Henry Mora saw an opportunity and seized the day.

A gold detector tested positive near the patio in the front yard of his Montclair, California, home and he figured this might be something big. So he grabbed a shovel and started digging. While he only intended to go down three or four feet, ten days and sixty feet later the Montclair Fire Department showed up, sidestepped the hole and shut down the whole operation. The hole was as deep as it was going to get and no significant amount of gold had been discovered. The city officials commented that the homeowner had gotten carried away and they were lucky that no one had gotten hurt in the process. The hole has been fenced off and Mora is required to work with a civil engineer to correct the situation. Interesting that a hole could cause such a stir.

I've wondered a time or two if Jesus based his parable about the kingdom of heaven being like treasure buried in a field on a real-life event, or if he discovered the image buried in his own imagination. The Gospel stories of the Biblical-era Henry Mora are simple and to the point. "The kingdom of heaven is like treasure hidden in a field, which someone found and hid; then in his joy he goes and sells all that he has and buys that field (Matthew 13:44)." Apparently the main character in the parable was a little more adventuresome, or a little more crazy than Mr. Mora. At least our modern-day treasure hunter already owned the land on which he was digging and didn't risk everything on an expedition that turned out to give him nothing back. And therein lies the question. When are we supposed to take risks with our lives and when are we supposed to stop digging, fill up the hole and go home?

Questions are a good place to start regarding Jesus parables. He taught using these compact, seemingly-obvious lessons to draw people in and then encourage them to really think about how the stories spoke to their faith and informed their lives. The people with whom Jesus conducted his ministry were from a variety of backgrounds. Some were farmers, others were shepherds or tradespeople. Those differences didn't matter because everyone living in the Roman Empire in the first century understood who was in charge. Rome's kingdom stretched far and wide, fully beyond most people's comprehension.

But when Jesus spoke of a kingdom of heaven, people wanted to know what that meant. Would Go'd's kingdom be like Rome's? That couldn't possibly be, so they asked Jesus, and themselves, what a kingdom with God as ruler would be like. Establishing that God's kingdom would be based in justice, mercy and love, all good things, the hunt to find the kingdom of heaven, wherever it may be, was on. Where should they look? Where should they start? Eventually these questions would bring them to Jesus' simple affirmation that the kingdom of heaven was already among them. But how could something so glorious be here on earth, especially an earth they mostly knew to be harsh, painful and oppressive?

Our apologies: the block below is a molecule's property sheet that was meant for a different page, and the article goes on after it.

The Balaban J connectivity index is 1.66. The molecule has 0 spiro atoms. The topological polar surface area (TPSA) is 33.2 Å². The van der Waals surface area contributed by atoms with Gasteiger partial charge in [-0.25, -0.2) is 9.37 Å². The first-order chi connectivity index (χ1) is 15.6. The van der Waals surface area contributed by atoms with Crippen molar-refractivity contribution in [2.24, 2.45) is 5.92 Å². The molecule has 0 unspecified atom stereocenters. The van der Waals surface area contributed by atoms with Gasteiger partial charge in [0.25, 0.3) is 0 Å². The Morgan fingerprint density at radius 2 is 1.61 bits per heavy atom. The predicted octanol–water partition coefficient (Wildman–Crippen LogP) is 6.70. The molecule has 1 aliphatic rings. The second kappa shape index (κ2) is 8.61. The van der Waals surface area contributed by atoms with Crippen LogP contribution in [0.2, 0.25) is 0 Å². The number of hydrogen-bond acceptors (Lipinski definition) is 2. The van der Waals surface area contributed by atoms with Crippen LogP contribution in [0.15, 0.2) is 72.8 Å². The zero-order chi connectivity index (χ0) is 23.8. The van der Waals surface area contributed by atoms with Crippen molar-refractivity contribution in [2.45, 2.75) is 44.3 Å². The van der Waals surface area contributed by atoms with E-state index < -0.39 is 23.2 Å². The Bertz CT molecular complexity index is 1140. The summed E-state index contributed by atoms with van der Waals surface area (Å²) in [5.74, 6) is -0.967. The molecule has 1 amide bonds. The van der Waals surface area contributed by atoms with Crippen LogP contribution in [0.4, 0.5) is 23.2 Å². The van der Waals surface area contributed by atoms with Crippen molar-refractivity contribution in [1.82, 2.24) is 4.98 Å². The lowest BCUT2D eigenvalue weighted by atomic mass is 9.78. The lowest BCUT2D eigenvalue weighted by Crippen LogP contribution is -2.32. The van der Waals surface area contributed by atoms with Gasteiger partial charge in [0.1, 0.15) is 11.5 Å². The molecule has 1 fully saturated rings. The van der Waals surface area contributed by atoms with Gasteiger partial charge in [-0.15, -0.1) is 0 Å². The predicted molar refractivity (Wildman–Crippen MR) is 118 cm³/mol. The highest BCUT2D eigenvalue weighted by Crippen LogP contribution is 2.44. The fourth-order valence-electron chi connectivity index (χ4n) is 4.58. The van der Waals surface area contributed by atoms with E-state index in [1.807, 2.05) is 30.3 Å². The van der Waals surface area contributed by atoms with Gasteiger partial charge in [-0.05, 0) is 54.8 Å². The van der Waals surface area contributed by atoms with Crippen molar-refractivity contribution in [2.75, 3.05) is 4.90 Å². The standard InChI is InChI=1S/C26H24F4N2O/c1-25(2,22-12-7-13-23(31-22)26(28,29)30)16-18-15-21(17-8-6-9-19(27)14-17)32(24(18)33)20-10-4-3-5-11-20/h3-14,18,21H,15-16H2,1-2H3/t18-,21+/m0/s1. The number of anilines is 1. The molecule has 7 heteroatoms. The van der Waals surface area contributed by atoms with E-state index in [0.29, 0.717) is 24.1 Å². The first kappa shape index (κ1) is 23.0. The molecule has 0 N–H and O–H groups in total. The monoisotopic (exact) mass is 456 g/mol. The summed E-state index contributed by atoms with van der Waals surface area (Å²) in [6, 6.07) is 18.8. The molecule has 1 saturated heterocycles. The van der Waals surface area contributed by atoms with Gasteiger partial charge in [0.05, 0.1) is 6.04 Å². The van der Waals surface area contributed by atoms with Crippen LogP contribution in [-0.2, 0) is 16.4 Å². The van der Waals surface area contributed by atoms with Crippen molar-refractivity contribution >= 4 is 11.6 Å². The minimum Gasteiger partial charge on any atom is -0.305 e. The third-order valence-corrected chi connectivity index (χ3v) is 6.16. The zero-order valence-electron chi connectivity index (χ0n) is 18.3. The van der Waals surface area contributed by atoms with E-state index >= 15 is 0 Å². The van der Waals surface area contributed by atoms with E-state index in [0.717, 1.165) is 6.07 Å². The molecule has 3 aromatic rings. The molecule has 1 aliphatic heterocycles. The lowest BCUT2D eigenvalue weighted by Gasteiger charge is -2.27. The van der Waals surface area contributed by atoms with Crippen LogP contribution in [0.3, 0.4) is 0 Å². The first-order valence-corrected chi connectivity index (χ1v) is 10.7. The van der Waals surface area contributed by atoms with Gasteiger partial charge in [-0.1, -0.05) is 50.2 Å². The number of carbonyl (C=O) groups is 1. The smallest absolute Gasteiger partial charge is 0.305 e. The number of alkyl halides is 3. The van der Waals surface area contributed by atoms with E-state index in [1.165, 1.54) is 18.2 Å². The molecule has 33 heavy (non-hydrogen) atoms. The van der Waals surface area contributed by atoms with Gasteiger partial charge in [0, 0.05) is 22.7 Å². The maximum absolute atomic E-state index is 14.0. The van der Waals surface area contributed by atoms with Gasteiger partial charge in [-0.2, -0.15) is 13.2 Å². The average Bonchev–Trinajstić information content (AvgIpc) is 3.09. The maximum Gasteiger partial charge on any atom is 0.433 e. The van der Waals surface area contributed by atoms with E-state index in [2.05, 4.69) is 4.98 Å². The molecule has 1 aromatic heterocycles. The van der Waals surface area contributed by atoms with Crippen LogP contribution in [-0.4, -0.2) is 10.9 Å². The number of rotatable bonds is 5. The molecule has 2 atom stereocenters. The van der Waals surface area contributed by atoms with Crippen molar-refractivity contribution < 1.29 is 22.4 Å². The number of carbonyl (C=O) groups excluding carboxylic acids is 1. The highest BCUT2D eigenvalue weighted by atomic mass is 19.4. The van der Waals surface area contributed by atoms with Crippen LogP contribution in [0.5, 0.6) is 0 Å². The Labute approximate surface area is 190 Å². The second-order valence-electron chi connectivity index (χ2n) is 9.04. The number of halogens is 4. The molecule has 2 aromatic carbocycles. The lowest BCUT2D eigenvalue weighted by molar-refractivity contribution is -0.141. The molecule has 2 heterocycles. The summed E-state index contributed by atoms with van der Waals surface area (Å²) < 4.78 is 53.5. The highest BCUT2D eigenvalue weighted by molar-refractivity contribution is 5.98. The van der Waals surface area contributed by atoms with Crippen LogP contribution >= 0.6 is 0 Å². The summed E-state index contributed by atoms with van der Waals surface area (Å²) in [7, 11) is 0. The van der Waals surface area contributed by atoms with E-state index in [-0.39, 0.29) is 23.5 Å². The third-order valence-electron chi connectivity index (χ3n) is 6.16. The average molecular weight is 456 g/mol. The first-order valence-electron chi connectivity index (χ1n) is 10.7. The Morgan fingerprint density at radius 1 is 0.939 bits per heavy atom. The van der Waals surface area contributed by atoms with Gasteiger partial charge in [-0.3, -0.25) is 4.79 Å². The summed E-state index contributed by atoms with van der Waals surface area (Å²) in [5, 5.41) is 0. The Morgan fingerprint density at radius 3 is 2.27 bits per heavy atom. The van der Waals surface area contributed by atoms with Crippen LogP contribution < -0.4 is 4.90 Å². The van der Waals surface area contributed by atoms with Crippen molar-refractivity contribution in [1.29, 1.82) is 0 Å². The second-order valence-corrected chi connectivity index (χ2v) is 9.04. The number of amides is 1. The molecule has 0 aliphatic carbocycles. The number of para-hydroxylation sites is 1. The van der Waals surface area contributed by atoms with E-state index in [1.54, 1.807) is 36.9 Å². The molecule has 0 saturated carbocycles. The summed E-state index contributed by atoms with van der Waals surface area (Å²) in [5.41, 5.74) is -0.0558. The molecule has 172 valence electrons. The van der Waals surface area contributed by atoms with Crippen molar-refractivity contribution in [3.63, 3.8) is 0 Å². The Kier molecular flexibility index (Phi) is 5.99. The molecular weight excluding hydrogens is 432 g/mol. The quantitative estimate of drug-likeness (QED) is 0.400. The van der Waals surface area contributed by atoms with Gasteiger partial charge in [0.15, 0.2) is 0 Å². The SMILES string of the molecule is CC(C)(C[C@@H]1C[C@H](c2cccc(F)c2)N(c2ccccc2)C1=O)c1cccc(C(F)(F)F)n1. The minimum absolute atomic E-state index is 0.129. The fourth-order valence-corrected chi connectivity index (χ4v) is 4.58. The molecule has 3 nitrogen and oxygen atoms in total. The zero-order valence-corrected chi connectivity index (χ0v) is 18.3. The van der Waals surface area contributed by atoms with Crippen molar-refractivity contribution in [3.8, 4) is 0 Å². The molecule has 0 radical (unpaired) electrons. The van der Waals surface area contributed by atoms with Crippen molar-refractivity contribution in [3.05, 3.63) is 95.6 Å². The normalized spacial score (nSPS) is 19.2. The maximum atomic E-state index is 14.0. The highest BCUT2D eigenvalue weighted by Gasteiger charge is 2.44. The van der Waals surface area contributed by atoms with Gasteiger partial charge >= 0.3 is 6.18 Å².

Jesus gives them several examples, one of which is to see that the kingdom of heaven is so precious and rare that someone's joy in discovering it makes them act in ways that the world would describe as crazy. The kingdom of heaven is a treasure, hidden away on a piece of property that this person discovers by chance. But they recognize what it is, hide it again, and come back with every asset they have laid on the table to buy the land that holds the treasure. We don't know what happened after that, but we do know the original owner wasn't aware of the wealth their land held. Some people seem to be able to see the kingdom of heaven, know its true worth and be willing to put everything they have into making it their own. Seeing it and not realizing what it is would do the person no good. Neither would seeing it and recognizing its worth without being willing to stake everything on buying it. Awareness, recognition and investment, risking it all, is the way to discovering the kingdom of heaven. Faith is the answer if you have asked the right questions, and works embody that faith fully and deeply.

Henry Mora hasn't mentioned whether he was seeking more than gold in digging his front yard hole. If he was he is honoring the Biblical tradition of inner joy and outer silence. Seeking the kingdom of heaven is to be first on our list, and we are told that everything else will follow. Henry Mora's story is a modern reminder, a parable for today that tells us to pay attention, recognize God's kingdom and its priceless value when we see it and to be willing to give everything we have to claim it as our own. It doesn't matter how high the risk is of our friends and neighbors thinking we are crazy. Chances are they owned the land in the first place.

Author's Bio: 

The Rev. Cory L. Kemp, a graduate of the University of Wisconsin - Green Bay with a double major in Communication and the Arts and Social Change and Development and a minor in Women's Studies, was ordained into the ministry of the Moravian Church in North America after completing her Master of Divinity degree studies through Moravian Theological Seminary. Over twenty-five years of experience in individual and community ministries gives Rev. Kemp an informed perception about faith, its implications and struggles in everyday life. Rev. Kemp focuses her work on helping people understand their faith and how faith can become transformational in their lives. Bring authentic, meaningful faith into your daily life by visiting www.creatingwomenministries.com.